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Corporeal Passage: Chapter 1: Self-Awareness

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Winter Camp / Media / Fiction / Corporeal / Corporeal Passage: Chapter 1: Self-Awareness

Corporeal Passage: Chapter 1: Self-Awareness

by Jeff Rand

Ethan retreated slowly from an altered state of consciousness only to experience an overload to his five senses and sensations to others that he never imagined. For a moment he saw a dizzying array of colors covering a full spectrum until it settled to the familiar range. There were auditory sensations of pitches beyond his normal hearing. He felt new pains and pleasures. He could even sense time and place. Yet he could not interpret the meaning.

This bizarre reality, if it truly had any meaning, continued to haunt Ethan. The perception of time was frightening in its duration. The early experiences had been beyond any imagination in their variety and depth. Now that the sensations were more realistic, they were no less confusing. Ethan could make no sense of his being, let alone the universe, if that still had meaning. The confusion continued to torture him for a long time; yet he fought to maintain a conscious perception of this horrid situation rather than return to knowing a state of nothingness.

In the struggle to become self-aware, Ethan could not yet understand any personal physical attributes other than these sensations. Perhaps Ethan was a 'she' or maybe a sexless being, such as a paramecium. Whatever preceded the current state might have been a deception, and Ethan was now coming to understand the real self. Yet, was the real self a physical being, either biological or synthetic, or was it simply a series of electronic charges? Perhaps the concept of self was unimportant in the realm of consciousness that was now part of the whole rather than a temporary manifestation of being an individual. He hoped this was not the case.

Ethan struggled with his very existence. Perhaps he had died and was entering purgatory as he believed to be one's destination immediately after death. Yet such sensory confusion was not a desirable state. Had he been destined for eternity here? Was this the result of unforgiven sin and marked the entrance to hell. He had accepted the existence of hell but expected it to be filled with fire and melting sulfur. Maybe eternal damnation was customized according to one's particular sins.

The thoughts of afterlife brought another realization. Ethan had to have been alive. However, he did not know of what form. He might be a mimivirus or bacterium, but more likely something higher. Of course, that must be the case; otherwise, if he were a bacterium how would he know of higher lifeforms let alone the concept of sin. He knew he must be an animal, maybe an aardvark or a zorro or something in between.

He tried to imagine his physical attributes. He could conceive a head but no tail. The head must have two eyes. What his sight lacked in the scope of directional range, it excelled in frontal acuity. His proboscis was not very pronounced and limited in its abilities. He conceived a pair of ears, also not the most effective feature that jutted out from the sides of his head. He did not have gills; instead he processed air through a pair of lungs. He sensed that he might have four specialized appendages - a pair for bipedal locomotion and others to directly influence his environment and secure sustenance for his body. Then as he thought of his reproductive organs, he knew that he must be a human male.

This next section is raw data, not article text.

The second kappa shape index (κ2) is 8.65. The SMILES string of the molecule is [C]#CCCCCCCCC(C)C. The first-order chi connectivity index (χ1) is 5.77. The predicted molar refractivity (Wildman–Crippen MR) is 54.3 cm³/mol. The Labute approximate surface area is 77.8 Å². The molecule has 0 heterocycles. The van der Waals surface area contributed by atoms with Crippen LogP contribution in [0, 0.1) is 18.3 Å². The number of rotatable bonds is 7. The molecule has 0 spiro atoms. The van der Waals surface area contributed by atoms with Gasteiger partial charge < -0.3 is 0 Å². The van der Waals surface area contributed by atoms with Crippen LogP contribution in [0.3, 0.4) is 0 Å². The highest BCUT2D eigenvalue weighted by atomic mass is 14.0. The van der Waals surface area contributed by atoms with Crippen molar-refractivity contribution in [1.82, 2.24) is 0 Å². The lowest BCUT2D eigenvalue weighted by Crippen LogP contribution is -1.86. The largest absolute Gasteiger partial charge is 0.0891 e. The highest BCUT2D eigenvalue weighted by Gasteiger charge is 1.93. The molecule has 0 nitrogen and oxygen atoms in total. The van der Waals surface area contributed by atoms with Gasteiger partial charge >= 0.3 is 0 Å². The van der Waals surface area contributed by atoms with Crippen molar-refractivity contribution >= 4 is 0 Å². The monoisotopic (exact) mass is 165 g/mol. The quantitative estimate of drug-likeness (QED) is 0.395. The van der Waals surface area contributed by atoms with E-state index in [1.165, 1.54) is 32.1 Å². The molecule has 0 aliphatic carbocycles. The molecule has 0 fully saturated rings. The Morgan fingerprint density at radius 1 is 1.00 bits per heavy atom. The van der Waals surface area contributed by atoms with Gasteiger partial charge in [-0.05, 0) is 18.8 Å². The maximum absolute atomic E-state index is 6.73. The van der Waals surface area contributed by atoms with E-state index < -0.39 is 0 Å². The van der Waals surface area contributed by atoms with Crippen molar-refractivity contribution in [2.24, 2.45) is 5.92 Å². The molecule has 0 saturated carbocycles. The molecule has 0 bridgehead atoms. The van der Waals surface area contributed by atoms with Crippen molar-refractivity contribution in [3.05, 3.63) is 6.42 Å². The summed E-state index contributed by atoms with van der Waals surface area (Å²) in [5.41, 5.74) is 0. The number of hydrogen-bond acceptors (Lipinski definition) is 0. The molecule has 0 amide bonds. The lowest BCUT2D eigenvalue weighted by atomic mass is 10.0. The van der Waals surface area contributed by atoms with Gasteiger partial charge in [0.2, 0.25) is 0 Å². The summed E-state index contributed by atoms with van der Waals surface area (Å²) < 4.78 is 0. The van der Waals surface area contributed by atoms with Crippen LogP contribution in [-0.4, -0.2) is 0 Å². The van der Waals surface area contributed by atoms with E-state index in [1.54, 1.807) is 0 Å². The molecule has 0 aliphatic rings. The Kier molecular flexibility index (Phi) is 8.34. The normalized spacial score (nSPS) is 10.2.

Ethan was not of the generation most known for taking mental trips by using psychedelic drugs. But he had heard that some who came of age in the sixties had some wild sensory experiences which further encouraged their addiction. Had he been given some lysergic acid diethylamide? That might make more sense than being cast into hell. At least the present situation wouldn't be eternal.

Believing he had left a state of conscious oblivion, he was becoming more self-aware. And with that self-awareness he realized a third possibility. Though he could not remember how he came into this state, he had some sense that he might be experiencing a virtual reality triggered by some external device. Perhaps this was his true reality and this external device that created it had recently failed.

His brain struggled to regain its role as the intermediary between self and a material reality. He had to bring it into focus and in doing so reduce the sensory overload he had been experiencing. It would not be easy. Other than viewing himself as human, he had no idea of his history, if indeed there was a history. Did he have a name? Perhaps he was just completing birth and exiting his mother's womb. That would make sense in that he had not been given a name yet. But then how did he know so much? The thought that he was the most intelligent person ever to exist would be proof of his divinity. Was he the messiah conceived by the holy spirit born of a virgin mother as Isiah prophesized? That can't be. I must be a blasphemer - he thought in English. How is it that I know the English word? His mind was a mess.

Ethan continued to be troubled by erratic thoughts and sensations, but it was the thought of something divine that kept coming back. He came to an awareness that he had a Bible to give more insight. What was a Bible? A collection of words to make sense of God and the world, he believed. But there was no way he could experience these words in his current state. All he had were fragments of stored memories. For example, he could remember a group of words together with others in a collection called Exodus, "I AM THAT I AM." A most powerful phrase he knew that might help him achieve focus through a mantra.